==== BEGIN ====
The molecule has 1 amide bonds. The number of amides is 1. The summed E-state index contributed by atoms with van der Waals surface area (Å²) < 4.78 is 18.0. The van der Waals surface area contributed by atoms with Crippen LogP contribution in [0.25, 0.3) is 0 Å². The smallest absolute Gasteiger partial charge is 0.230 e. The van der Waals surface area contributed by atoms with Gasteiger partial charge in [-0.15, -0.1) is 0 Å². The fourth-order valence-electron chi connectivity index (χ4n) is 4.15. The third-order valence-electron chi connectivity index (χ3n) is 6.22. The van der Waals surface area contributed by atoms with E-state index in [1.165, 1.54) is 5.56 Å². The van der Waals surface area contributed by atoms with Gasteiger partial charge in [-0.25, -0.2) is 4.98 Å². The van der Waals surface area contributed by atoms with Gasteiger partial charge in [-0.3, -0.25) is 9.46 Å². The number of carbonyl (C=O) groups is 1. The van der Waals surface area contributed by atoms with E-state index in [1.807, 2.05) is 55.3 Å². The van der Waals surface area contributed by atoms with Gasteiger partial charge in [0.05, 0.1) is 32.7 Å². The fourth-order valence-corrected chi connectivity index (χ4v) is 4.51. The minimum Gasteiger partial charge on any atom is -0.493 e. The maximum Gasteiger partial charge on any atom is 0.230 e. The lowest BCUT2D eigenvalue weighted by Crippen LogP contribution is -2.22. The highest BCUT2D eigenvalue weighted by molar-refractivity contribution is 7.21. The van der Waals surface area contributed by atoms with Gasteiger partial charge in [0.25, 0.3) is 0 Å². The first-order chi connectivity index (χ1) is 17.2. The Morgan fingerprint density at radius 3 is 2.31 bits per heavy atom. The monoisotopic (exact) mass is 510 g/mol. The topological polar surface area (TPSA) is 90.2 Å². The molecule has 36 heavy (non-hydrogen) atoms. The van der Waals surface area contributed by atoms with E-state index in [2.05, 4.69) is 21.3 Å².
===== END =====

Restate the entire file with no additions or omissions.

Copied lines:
The molecule has 1 amide bonds. The number of amides is 1. The summed E-state index contributed by atoms with van der Waals surface area (Å²) < 4.78 is 18.0. The van der Waals surface area contributed by atoms with Crippen LogP contribution in [0.25, 0.3) is 0 Å². The smallest absolute Gasteiger partial charge is 0.230 e. The van der Waals surface area contributed by atoms with Gasteiger partial charge in [-0.15, -0.1) is 0 Å². The fourth-order valence-electron chi connectivity index (χ4n) is 4.15. The third-order valence-electron chi connectivity index (χ3n) is 6.22. The van der Waals surface area contributed by atoms with E-state index in [1.165, 1.54) is 5.56 Å². The van der Waals surface area contributed by atoms with Gasteiger partial charge in [-0.25, -0.2) is 4.98 Å². The van der Waals surface area contributed by atoms with Gasteiger partial charge in [-0.3, -0.25) is 9.46 Å². The number of carbonyl (C=O) groups is 1. The van der Waals surface area contributed by atoms with E-state index in [1.807, 2.05) is 55.3 Å². The van der Waals surface area contributed by atoms with Gasteiger partial charge in [0.05, 0.1) is 32.7 Å². The fourth-order valence-corrected chi connectivity index (χ4v) is 4.51. The minimum Gasteiger partial charge on any atom is -0.493 e. The maximum Gasteiger partial charge on any atom is 0.230 e. The lowest BCUT2D eigenvalue weighted by Crippen LogP contribution is -2.22. The highest BCUT2D eigenvalue weighted by molar-refractivity contribution is 7.21. The van der Waals surface area contributed by atoms with Gasteiger partial charge in [0.25, 0.3) is 0 Å². The first-order chi connectivity index (χ1) is 17.2. The Morgan fingerprint density at radius 3 is 2.31 bits per heavy atom. The monoisotopic (exact) mass is 510 g/mol. The topological polar surface area (TPSA) is 90.2 Å². The molecule has 36 heavy (non-hydrogen) atoms. The van der Waals surface area contributed by atoms with E-state index in [2.05, 4.69) is 21.3 Å².